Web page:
Laura Murphy, Contra and Carré Magique present the stunning “A Spectacle of Herself” at Summerhall. Directed with assurance by the great Ursula Martinez and performed by savvy Laura Murphy herself this is an audacious sequence of scenes exploring the frontiers of mental health, queerness, rage and the 21st Century space race. All of which off an alternate vision of being a woman in the world and on stage.
Laura Murphy is a genre-defying queer performance maker from Bristol, who makes text-driven and dynamic physical performance about things that she thinks needs to be talked about. Challenging, intimate and spectacular, her work is a cross-disciplinary fusion of theatre, live art, circus, and verbal explosion.
Technology is both form and content and Murphy’s video project work throughout the show is both innovative, accessible, and artful. When it starts it does feel like we are in for some critical theory and that the show “may be good for us”. But fear not, autobiography collides with creative practice to create a gym for the mind and a feast for the eyes. The aerial work is stunning and the resonant images and journey from the opening images of a fully clothed body to that of the closing images of the naked body are potent.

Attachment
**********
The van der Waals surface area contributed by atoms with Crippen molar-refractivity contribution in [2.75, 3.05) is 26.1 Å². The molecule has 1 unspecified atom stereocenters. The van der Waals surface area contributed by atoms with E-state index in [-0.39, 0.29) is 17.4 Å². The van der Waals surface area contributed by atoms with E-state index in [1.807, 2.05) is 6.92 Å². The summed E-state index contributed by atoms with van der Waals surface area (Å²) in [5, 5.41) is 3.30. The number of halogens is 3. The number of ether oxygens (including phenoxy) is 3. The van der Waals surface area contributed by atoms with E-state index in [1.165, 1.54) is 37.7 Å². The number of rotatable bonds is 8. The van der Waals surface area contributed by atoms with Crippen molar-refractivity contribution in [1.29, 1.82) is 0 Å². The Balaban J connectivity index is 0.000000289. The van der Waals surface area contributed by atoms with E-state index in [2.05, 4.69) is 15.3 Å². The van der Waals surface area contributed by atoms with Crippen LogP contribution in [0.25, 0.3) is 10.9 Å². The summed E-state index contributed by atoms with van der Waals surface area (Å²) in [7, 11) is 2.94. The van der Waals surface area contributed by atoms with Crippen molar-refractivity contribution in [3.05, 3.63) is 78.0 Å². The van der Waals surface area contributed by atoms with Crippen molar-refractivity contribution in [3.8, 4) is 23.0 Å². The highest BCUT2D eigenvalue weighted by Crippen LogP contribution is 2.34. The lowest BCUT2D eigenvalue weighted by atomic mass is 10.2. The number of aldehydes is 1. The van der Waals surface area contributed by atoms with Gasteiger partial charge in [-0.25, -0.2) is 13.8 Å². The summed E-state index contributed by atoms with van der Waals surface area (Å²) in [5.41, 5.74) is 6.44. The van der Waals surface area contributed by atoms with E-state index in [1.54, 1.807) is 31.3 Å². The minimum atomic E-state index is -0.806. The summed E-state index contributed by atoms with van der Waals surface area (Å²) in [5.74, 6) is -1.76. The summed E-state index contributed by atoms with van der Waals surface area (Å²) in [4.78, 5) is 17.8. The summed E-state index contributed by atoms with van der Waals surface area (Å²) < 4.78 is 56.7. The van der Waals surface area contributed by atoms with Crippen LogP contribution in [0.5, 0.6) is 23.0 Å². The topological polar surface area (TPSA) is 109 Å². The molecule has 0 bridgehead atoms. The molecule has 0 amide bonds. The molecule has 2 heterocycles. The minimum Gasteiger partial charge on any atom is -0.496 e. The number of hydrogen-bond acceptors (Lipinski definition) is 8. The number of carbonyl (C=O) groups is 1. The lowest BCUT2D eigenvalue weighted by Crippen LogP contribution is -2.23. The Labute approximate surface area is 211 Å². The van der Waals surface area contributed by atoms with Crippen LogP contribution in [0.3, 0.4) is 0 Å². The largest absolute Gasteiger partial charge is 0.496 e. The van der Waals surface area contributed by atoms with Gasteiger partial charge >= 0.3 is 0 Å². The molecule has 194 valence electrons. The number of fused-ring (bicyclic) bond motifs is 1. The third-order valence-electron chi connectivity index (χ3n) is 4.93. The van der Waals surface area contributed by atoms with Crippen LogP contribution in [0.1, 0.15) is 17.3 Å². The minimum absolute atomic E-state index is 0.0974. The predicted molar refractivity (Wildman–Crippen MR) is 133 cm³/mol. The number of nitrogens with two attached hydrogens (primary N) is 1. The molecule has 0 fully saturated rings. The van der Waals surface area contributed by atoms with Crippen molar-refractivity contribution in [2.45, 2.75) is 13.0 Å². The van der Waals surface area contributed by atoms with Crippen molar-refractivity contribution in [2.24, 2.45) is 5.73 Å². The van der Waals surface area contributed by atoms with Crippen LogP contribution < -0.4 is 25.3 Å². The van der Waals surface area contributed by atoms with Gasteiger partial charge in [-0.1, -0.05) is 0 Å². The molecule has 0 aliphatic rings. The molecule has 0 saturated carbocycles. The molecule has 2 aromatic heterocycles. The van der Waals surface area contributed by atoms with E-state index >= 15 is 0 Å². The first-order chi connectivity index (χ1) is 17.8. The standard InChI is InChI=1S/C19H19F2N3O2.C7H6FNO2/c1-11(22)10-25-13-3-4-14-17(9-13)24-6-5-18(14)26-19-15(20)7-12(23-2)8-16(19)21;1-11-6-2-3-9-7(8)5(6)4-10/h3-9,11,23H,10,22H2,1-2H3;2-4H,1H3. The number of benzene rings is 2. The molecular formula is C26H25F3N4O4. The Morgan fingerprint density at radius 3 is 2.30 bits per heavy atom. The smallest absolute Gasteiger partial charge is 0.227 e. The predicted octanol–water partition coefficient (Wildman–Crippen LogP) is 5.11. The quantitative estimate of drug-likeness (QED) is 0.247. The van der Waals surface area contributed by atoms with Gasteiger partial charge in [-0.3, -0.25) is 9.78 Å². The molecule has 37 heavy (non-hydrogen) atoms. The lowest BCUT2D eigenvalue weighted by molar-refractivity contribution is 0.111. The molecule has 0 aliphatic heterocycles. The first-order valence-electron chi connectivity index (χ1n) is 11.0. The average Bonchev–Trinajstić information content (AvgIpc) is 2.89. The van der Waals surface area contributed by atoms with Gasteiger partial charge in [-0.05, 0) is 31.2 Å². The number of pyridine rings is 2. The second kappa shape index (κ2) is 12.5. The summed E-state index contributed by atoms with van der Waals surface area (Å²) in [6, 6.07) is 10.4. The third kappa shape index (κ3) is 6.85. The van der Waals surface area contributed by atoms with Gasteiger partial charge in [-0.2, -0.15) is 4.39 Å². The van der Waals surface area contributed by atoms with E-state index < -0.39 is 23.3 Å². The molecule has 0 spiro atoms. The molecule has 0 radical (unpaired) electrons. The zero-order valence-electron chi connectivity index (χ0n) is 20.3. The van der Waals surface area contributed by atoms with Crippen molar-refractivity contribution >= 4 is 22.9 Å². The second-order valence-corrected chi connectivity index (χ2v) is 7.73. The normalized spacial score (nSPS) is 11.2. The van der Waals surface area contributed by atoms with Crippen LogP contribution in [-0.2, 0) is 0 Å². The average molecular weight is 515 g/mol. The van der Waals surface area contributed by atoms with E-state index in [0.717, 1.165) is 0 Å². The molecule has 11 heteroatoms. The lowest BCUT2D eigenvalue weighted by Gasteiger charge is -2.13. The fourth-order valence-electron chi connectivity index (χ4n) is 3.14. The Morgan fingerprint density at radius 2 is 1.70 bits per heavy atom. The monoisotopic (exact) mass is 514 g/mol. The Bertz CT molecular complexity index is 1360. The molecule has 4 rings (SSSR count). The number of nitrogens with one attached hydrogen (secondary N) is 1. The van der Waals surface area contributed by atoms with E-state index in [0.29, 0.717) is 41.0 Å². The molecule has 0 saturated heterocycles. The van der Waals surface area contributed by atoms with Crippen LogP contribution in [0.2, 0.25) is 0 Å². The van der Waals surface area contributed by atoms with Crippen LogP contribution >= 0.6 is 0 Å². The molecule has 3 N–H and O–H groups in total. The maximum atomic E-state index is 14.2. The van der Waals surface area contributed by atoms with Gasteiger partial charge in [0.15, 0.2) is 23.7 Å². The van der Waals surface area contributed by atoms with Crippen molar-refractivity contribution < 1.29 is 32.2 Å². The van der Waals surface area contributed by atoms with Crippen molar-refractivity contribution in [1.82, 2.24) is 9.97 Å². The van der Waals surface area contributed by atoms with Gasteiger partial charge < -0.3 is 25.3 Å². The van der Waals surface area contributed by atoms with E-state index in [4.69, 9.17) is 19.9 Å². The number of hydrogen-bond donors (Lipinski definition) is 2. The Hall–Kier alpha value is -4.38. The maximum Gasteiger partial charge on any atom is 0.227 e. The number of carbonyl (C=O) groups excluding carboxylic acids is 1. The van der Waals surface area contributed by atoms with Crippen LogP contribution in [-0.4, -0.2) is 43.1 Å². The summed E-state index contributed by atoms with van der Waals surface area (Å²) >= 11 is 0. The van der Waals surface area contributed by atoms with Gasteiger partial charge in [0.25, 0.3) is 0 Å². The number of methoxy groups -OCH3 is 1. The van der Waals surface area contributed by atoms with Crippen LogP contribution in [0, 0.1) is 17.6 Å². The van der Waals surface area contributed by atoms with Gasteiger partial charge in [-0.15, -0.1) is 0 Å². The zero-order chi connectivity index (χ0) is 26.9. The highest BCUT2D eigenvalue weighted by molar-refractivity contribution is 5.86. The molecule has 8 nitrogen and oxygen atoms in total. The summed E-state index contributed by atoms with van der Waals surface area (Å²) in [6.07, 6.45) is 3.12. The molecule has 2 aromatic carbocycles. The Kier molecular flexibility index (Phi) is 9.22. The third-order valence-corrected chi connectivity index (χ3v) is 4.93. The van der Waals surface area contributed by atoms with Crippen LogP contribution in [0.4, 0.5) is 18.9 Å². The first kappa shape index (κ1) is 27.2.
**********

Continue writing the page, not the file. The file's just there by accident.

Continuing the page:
Lived experience of autism, everyday sexism, violence, and abuse pepper the content. The lone male genius gets a poke. Using direct address, lip synch and karaoke, the work navigates the personal and political, to seek out new worlds and ways to be seen and question the status quo. To be honest, the karaoke scene didn’t work for me – I just didn’t get it but I do love Whitney Houston. The final message is “Fuck the Patriarchy.” This is not the kind of show you take mum and dad to on a Saturday night (maybe you should) but it goes a long way to filling the void between easily digestible mainstream feminist fare and powerful, empowering, and provocative work. It’s the kind of thing that stays with you.
It's a super short premiere season in Edinburgh. I predict you will catch it on the festival circuit around the world.
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Laura Murphy's one-person show is a kaleidoscopic mix of clowning, aerial rope, comedy and self-expression that manages to be direct and abstract all at once.
Laura Murphy's new one-person show, A Spectacle of Herself, is a wildly funny and deeply touching act of self-expression. Aerial rope, video projections, inventive captions, and a hoverboard come together to make a witty commentary that never feels too obvious or heavy-handed. Murphy's connection with the audience is easy and honest; it feels like a safe place to laugh.
The piece features all of the things I love the most: gender business, autism, horniness, clowns, and performance art that is brilliant in its stupidity. It's actually very reassuring to find that this extremely niche intersection is not at all a lonely place to be – in fact, horny, gay, trans, performance art clowns have appeared in this very magazine several times this month already. Exploring the mechanics of desire and consumption on her own body, Murphy performs a dazzling series of stunts, skits, tricks, and other unnameable weirdnesses.